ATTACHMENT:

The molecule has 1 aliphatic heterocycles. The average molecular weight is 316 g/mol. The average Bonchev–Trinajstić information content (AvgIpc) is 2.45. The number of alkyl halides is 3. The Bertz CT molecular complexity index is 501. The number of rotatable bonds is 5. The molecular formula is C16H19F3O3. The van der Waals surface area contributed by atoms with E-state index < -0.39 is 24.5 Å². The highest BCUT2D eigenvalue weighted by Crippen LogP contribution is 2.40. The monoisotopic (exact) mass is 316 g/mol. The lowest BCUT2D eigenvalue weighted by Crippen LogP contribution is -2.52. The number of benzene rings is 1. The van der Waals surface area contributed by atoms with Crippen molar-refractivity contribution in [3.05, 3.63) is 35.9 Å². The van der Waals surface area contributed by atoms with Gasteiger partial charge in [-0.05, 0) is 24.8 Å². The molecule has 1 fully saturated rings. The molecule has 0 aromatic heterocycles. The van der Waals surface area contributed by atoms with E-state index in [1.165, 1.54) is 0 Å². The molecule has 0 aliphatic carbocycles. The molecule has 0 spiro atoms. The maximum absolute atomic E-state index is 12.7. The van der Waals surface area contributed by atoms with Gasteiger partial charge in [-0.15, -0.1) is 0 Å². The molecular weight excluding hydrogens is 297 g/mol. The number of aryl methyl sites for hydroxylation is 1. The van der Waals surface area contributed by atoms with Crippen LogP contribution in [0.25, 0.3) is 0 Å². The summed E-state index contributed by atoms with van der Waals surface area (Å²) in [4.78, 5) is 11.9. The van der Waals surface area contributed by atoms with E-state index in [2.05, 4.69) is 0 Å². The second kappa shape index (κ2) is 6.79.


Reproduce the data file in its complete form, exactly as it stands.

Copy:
The molecule has 1 aliphatic heterocycles. The average molecular weight is 316 g/mol. The average Bonchev–Trinajstić information content (AvgIpc) is 2.45. The number of alkyl halides is 3. The Bertz CT molecular complexity index is 501. The number of rotatable bonds is 5. The molecular formula is C16H19F3O3. The van der Waals surface area contributed by atoms with E-state index < -0.39 is 24.5 Å². The highest BCUT2D eigenvalue weighted by Crippen LogP contribution is 2.40. The monoisotopic (exact) mass is 316 g/mol. The lowest BCUT2D eigenvalue weighted by Crippen LogP contribution is -2.52. The number of benzene rings is 1. The van der Waals surface area contributed by atoms with Crippen molar-refractivity contribution in [3.05, 3.63) is 35.9 Å². The van der Waals surface area contributed by atoms with Gasteiger partial charge in [-0.05, 0) is 24.8 Å². The molecule has 1 fully saturated rings. The molecule has 0 aromatic heterocycles. The van der Waals surface area contributed by atoms with E-state index in [1.165, 1.54) is 0 Å². The molecule has 0 aliphatic carbocycles. The molecule has 0 spiro atoms. The maximum absolute atomic E-state index is 12.7. The van der Waals surface area contributed by atoms with Gasteiger partial charge in [-0.15, -0.1) is 0 Å². The molecular weight excluding hydrogens is 297 g/mol. The number of aryl methyl sites for hydroxylation is 1. The van der Waals surface area contributed by atoms with Crippen LogP contribution in [0.25, 0.3) is 0 Å². The summed E-state index contributed by atoms with van der Waals surface area (Å²) in [4.78, 5) is 11.9. The van der Waals surface area contributed by atoms with E-state index in [2.05, 4.69) is 0 Å². The second kappa shape index (κ2) is 6.79.